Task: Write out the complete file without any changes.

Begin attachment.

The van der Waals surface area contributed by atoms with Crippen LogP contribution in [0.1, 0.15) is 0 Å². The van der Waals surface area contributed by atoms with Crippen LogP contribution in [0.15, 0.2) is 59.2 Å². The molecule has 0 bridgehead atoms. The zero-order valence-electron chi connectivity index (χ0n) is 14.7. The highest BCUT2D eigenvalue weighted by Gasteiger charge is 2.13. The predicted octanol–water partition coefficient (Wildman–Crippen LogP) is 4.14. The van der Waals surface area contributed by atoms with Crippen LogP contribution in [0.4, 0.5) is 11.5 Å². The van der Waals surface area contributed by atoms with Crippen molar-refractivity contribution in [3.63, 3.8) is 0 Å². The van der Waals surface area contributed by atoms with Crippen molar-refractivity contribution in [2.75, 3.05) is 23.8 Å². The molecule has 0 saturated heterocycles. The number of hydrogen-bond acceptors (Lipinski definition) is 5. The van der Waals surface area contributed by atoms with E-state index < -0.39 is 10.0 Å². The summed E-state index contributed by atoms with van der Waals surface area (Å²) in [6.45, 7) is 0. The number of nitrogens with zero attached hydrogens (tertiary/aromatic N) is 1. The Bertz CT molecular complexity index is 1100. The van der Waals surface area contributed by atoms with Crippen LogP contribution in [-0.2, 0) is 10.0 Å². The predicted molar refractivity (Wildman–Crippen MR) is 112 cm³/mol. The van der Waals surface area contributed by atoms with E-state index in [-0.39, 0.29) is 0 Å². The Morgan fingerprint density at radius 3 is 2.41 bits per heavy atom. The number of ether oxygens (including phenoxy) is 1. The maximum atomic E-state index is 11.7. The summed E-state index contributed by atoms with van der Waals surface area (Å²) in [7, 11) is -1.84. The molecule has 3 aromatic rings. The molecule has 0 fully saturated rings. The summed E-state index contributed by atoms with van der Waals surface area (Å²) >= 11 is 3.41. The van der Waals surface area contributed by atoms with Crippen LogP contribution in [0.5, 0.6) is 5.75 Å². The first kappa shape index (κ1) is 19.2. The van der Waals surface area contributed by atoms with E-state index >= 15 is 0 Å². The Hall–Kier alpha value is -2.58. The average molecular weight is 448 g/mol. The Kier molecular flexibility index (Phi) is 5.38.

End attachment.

The van der Waals surface area contributed by atoms with Crippen LogP contribution in [0.1, 0.15) is 0 Å². The van der Waals surface area contributed by atoms with Crippen LogP contribution in [0.15, 0.2) is 59.2 Å². The molecule has 0 bridgehead atoms. The zero-order valence-electron chi connectivity index (χ0n) is 14.7. The highest BCUT2D eigenvalue weighted by Gasteiger charge is 2.13. The predicted octanol–water partition coefficient (Wildman–Crippen LogP) is 4.14. The van der Waals surface area contributed by atoms with Crippen LogP contribution in [0.4, 0.5) is 11.5 Å². The van der Waals surface area contributed by atoms with Crippen molar-refractivity contribution in [3.63, 3.8) is 0 Å². The van der Waals surface area contributed by atoms with Crippen molar-refractivity contribution in [2.75, 3.05) is 23.8 Å². The molecule has 0 saturated heterocycles. The number of hydrogen-bond acceptors (Lipinski definition) is 5. The van der Waals surface area contributed by atoms with E-state index < -0.39 is 10.0 Å². The summed E-state index contributed by atoms with van der Waals surface area (Å²) in [6.45, 7) is 0. The number of nitrogens with zero attached hydrogens (tertiary/aromatic N) is 1. The Bertz CT molecular complexity index is 1100. The van der Waals surface area contributed by atoms with Crippen LogP contribution in [-0.2, 0) is 10.0 Å². The predicted molar refractivity (Wildman–Crippen MR) is 112 cm³/mol. The van der Waals surface area contributed by atoms with E-state index in [-0.39, 0.29) is 0 Å². The Morgan fingerprint density at radius 3 is 2.41 bits per heavy atom. The number of ether oxygens (including phenoxy) is 1. The maximum atomic E-state index is 11.7. The summed E-state index contributed by atoms with van der Waals surface area (Å²) in [7, 11) is -1.84. The molecule has 3 aromatic rings. The molecule has 0 fully saturated rings. The summed E-state index contributed by atoms with van der Waals surface area (Å²) >= 11 is 3.41. The van der Waals surface area contributed by atoms with Crippen LogP contribution in [0.5, 0.6) is 5.75 Å². The first kappa shape index (κ1) is 19.2. The van der Waals surface area contributed by atoms with E-state index >= 15 is 0 Å². The Hall–Kier alpha value is -2.58. The average molecular weight is 448 g/mol. The Kier molecular flexibility index (Phi) is 5.38.